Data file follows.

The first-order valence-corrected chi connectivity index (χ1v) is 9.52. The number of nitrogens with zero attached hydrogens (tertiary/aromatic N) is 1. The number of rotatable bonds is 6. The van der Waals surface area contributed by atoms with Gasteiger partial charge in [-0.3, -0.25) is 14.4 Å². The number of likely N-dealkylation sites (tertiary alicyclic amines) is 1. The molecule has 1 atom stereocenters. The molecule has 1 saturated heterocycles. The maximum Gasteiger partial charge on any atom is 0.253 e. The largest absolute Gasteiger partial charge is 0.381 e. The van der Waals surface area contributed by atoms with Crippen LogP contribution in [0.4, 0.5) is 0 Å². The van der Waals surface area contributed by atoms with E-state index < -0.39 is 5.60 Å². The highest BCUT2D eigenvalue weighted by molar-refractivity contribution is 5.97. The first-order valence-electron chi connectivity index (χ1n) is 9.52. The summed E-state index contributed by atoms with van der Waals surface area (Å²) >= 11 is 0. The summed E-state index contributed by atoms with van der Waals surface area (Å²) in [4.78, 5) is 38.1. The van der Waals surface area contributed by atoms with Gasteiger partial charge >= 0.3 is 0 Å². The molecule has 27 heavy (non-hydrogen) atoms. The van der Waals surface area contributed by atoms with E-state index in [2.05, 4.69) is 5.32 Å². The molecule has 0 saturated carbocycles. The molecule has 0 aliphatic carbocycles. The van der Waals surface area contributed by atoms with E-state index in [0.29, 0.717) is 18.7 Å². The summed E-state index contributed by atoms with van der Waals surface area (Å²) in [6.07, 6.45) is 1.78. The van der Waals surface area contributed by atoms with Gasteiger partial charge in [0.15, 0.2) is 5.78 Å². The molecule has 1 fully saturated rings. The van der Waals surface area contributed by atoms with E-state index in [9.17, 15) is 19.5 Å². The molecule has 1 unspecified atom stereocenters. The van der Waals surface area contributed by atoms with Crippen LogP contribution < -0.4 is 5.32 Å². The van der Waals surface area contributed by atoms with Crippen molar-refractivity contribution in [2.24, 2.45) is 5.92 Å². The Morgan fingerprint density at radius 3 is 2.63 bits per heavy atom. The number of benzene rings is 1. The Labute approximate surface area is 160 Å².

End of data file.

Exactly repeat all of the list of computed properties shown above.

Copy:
The first-order valence-corrected chi connectivity index (χ1v) is 9.52. The number of nitrogens with zero attached hydrogens (tertiary/aromatic N) is 1. The number of rotatable bonds is 6. The van der Waals surface area contributed by atoms with Gasteiger partial charge in [-0.3, -0.25) is 14.4 Å². The number of likely N-dealkylation sites (tertiary alicyclic amines) is 1. The molecule has 1 atom stereocenters. The molecule has 1 saturated heterocycles. The maximum Gasteiger partial charge on any atom is 0.253 e. The largest absolute Gasteiger partial charge is 0.381 e. The van der Waals surface area contributed by atoms with Crippen LogP contribution in [0.4, 0.5) is 0 Å². The van der Waals surface area contributed by atoms with E-state index < -0.39 is 5.60 Å². The highest BCUT2D eigenvalue weighted by molar-refractivity contribution is 5.97. The first-order valence-electron chi connectivity index (χ1n) is 9.52. The summed E-state index contributed by atoms with van der Waals surface area (Å²) >= 11 is 0. The summed E-state index contributed by atoms with van der Waals surface area (Å²) in [4.78, 5) is 38.1. The van der Waals surface area contributed by atoms with Gasteiger partial charge >= 0.3 is 0 Å². The molecule has 27 heavy (non-hydrogen) atoms. The van der Waals surface area contributed by atoms with E-state index in [2.05, 4.69) is 5.32 Å². The molecule has 0 saturated carbocycles. The molecule has 0 aliphatic carbocycles. The van der Waals surface area contributed by atoms with E-state index in [0.29, 0.717) is 18.7 Å². The summed E-state index contributed by atoms with van der Waals surface area (Å²) in [6.07, 6.45) is 1.78. The van der Waals surface area contributed by atoms with Gasteiger partial charge in [0.15, 0.2) is 5.78 Å². The molecule has 1 fully saturated rings. The van der Waals surface area contributed by atoms with E-state index in [9.17, 15) is 19.5 Å². The molecule has 1 unspecified atom stereocenters. The van der Waals surface area contributed by atoms with Crippen LogP contribution < -0.4 is 5.32 Å². The van der Waals surface area contributed by atoms with Crippen molar-refractivity contribution in [2.24, 2.45) is 5.92 Å². The Morgan fingerprint density at radius 3 is 2.63 bits per heavy atom. The number of benzene rings is 1. The Labute approximate surface area is 160 Å².